alexa Percutaneous endoscopic cervical discectomy: clinical outcome and radiographic changes.


Journal of Spine

Author(s): Ahn Y, Lee SH, Shin SW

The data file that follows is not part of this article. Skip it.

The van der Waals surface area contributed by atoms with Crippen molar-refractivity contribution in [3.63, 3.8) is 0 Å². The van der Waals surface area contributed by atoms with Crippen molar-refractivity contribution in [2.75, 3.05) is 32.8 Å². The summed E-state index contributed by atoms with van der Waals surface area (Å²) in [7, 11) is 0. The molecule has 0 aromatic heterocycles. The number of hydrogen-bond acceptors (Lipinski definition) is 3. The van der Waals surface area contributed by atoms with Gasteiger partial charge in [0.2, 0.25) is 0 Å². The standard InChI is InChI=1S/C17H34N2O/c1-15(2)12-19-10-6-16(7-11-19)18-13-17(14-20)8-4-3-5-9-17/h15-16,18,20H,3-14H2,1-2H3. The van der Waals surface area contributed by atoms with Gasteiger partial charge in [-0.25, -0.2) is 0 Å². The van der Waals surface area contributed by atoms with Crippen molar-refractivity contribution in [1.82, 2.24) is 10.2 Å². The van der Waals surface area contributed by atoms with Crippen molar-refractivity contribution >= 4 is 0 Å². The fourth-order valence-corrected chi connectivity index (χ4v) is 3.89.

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Abstract OBJECTIVE: The purpose of this study was to evaluate the clinical outcome and radiographic changes of percutaneous endoscopic cervical discectomy (PECD) with the high-resolution working channel endoscope. BACKGROUND DATA: Percutaneous disc decompression using a laser and/or microforceps for cervical disc herniation has been regarded as an effective treatment modality in selected cases. However, the postoperative radiographic changes have not yet been evaluated. METHODS: We reviewed the clinical and radiographic records of 36 consecutive patients who underwent PECD with the working channel endoscope. The herniated discs were selectively removed by Ho:YAG laser and microforceps under high-resolution endoscopic visualization. The postoperative radiographic changes, including the disc height, the sagittal cervical alignment, and the segmental range of motion were measured. RESULTS: The mean follow-up period was 28.6 months (range, 23-34 months). Based on the Prolo Scale, excellent outcomes were achieved in 19 of 36 patients (52.8\%), good outcomes in 12 (33.3\%), fair outcomes in three (8.3\%), and poor outcomes in two (5.6\%). The disc height significantly decreased by 11.2\% of the original height (p < 0.001). However, the overall and focal sagittal alignments were well maintained. There was no segmental instability or spontaneous fusion. One patient required subsequent open surgery due to incomplete decompression. CONCLUSIONS: The high-resolution working channel endoscope allowed us to selectively remove the cervical herniated disc. The postoperative disc height reduction was observed, with no significant effect on therapeutic success. The sagittal alignment and segmental motion were well preserved. This article was published in Photomed Laser Surg and referenced in Journal of Spine

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